The result – a collaboration with a London girls’ school, Queen’s College – was intermittently scrappy and confused, yet still also a joy.  Few of the period opera companies, who spend so much time and effort trying to recover the original feel of a work through elaborate academic digging, come close to conjuring up the atmosphere of authenticity of these performances.  Schubert and his friends would surely have felt at home with Bampton’s small production (directed by Jeremy Gray) and tiny orchestra (conducted by Gilly French), so full of warmth, personality and camaderie, all charmingly fraying at the edges.

The young, raw voices were the highlight.  As the programme notes pointed out, Anna Gottleib was only 12 when she sang Barbarina at the premiere of Mozart’s Figaro, and it was a 13-year old, Ella Clayton, who stepped in when her classmate came down with a bug.  She sang the lead role of Isella with a clarity and confidence that was truly astonishing.  But the finest aria – the romance for Helene, a winsome newly-wed – was sung by the finest of the young singers, Alexandra Soiza, who performed with such a natural grace and naïve intensity that my only recording of the sung – by an older, fuller Elly Ameling – pales in comparison.


Igor Toronyi-Lalic


…delightfully entertaining, remarkably confident and outstandingly assured…
Opera Today, 24 March 2009


…delightfully entertaining, remarkably confident and outstandingly assured…

Opera Today, 24 March 2009

Schubert was desperate to be an opera composer — or so one might surmise from the many (at least 18) attempts he made to make a name for himself as a man of the theatre.

Given that each Schubert Lied is in many ways a ‘mini-opera’ — tightly dramatic, conveying character, situation and a gamut of emotions with immediacy and power, the ‘meaning’ expertly communicated through an intense interaction of words and music — one might have expected him to have been more successful. Unfortunately, while he understood perfectly the musico-dramatic conventions of Mozart and his contemporaries, he failed to find his Da Ponte … and repeatedly applied his musical talents to undeserving material.

However, with ‘The Conspirators’ — his sixth and final effort in Singspiel — Schubert found some posthumous success; written in 1823, it was only performed privately during his lifetime, but the public staging in 1861 was well-received and the work became a popular success. One can imagine that its wit and parody were instantly appealing to the admiring Arthur Sullivan who, in the autumn of 1867, travelled to Vienna, returning with a treasure-trove of rescued Schubert scores.

Modelled on Aristophanes’ Lysistrata, Schubert’s libretto, written by Ignaz Franz Castelli, presents a tale of domestic discord and sparring spouses. The original play is a comic account of one woman’s mission to end The Peloponnesian War: Lysistrata convinces the women of Athens and Sparta to withhold sexual privileges from their husbands as a means of forcing the men to forgo warmongering, a peace strategy that ironically inflames the battle between the sexes. Castelli updated the action - a band of Crusaders, commanded by Baron Herbert von Ludenstein, are dissuaded from continually waging war by their wives, led by the Baroness — and removed some of Aristophanes’ more explicit obscenities! This was not enough to prevent trouble with the censors, however; for somewhat obscure political reasons, they balked at the title and insisted on having the opera renamed Der Häusliche Krieg (The Domestic War). It seems Schubert’s was out of luck once again …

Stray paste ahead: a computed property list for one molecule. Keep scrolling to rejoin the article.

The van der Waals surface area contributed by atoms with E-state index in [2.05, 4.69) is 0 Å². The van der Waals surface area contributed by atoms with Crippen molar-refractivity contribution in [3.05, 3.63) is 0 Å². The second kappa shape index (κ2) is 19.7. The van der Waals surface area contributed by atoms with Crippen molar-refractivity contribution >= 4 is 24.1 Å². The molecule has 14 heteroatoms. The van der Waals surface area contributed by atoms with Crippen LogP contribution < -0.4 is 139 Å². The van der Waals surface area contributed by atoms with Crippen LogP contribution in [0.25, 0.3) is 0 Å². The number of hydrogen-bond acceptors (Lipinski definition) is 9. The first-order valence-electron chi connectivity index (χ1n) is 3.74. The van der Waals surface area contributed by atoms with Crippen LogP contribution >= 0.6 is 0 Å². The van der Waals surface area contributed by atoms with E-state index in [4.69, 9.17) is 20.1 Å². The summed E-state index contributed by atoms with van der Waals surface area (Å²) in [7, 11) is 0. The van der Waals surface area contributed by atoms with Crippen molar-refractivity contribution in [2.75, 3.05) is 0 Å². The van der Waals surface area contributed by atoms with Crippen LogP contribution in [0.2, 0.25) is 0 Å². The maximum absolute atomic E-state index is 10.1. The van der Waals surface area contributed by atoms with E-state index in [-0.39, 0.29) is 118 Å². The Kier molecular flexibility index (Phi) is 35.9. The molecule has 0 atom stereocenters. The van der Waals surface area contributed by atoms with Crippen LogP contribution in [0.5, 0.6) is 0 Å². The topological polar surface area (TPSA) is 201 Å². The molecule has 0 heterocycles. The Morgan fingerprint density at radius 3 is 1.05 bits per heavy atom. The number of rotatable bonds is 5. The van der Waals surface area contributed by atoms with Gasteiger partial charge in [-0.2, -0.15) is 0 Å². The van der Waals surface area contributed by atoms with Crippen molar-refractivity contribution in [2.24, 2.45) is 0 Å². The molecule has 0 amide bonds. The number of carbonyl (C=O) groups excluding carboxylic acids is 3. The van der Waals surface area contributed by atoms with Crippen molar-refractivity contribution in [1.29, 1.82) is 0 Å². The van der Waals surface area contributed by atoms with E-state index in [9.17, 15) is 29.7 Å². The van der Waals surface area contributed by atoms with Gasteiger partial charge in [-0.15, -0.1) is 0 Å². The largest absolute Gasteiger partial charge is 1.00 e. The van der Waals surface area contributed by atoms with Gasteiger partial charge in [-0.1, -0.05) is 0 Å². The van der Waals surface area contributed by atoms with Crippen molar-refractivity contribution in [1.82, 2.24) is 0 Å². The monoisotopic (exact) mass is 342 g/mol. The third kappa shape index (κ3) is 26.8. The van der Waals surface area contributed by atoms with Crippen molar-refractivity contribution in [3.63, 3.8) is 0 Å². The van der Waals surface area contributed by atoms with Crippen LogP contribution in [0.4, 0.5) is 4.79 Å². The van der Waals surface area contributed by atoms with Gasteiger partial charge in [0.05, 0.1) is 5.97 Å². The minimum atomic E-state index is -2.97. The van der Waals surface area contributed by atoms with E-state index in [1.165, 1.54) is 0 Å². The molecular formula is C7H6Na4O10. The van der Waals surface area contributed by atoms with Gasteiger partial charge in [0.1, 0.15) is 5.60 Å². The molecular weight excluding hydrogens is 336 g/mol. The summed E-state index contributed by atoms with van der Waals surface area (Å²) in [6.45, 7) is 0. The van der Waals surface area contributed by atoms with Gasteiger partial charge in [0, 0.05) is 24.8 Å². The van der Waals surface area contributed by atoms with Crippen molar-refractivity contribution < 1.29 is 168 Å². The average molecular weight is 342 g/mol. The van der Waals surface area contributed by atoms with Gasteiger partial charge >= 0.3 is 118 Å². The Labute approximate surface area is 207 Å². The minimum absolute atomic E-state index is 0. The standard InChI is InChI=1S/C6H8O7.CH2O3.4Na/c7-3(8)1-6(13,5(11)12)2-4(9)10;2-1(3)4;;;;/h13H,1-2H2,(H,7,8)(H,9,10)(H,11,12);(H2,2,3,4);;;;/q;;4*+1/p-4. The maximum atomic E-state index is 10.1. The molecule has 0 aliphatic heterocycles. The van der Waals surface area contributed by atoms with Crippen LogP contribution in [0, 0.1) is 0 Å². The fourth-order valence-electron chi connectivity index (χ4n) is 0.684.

Sadly, in this domestic tussle, the women do not prevail; but, whatever their own feminist principles, this did not prevent the girls of Queen’s College London from presenting a delightfully entertaining, remarkably confident and outstandingly assured performance of this unjustly neglected opera.

Bampton Classical Opera has an admirable history of devising challenging educational projects which enable young singers to work with professional musicians, thereby encouraging them to aspire to, and attain, the highest standards. In this shrewdly cast production, the young soloists proved an equal match for the two professional singers, tenor Tom Raskin and baritone Edmund Connolly, who supported and encouraged the young performers sensitively throughout. Indeed, ‘The Conspirators’ seems ideally suited to young, light voices, with its sequence of lyrical solos and duets demanding not virtuosity but clarity and precision, interspersed with lively, inventive ensembles — many of which had been deftly arranged and reallocated to allow members of the chorus to step briefly into the limelight.

After the Singspiel style, the dramatic action is largely conveyed spoken dialogue. Rightly doubtful that the witticisms of the 1823 text would still pack a punch, Gilly French and Jeremy Gray also revised the text, providing a new English translation, brisk and uncluttered, which struck an effective balance between detail and dramatic momentum. Even the literal silencing, by a severe throat infection, of one of the leading ladies could not stall the show: Hannah Burns read the dialogue from the wings with fluency and naturalness, while Katya Farkas’ graceful gestures and eloquent movement aptly expressed Isella’s coyness and cunning. In the opening duet, Isella’s lines were performed by thirteen-year-old Ella Clayton who, having learned the part at extremely short notice, displayed a confidence and talent far beyond her years.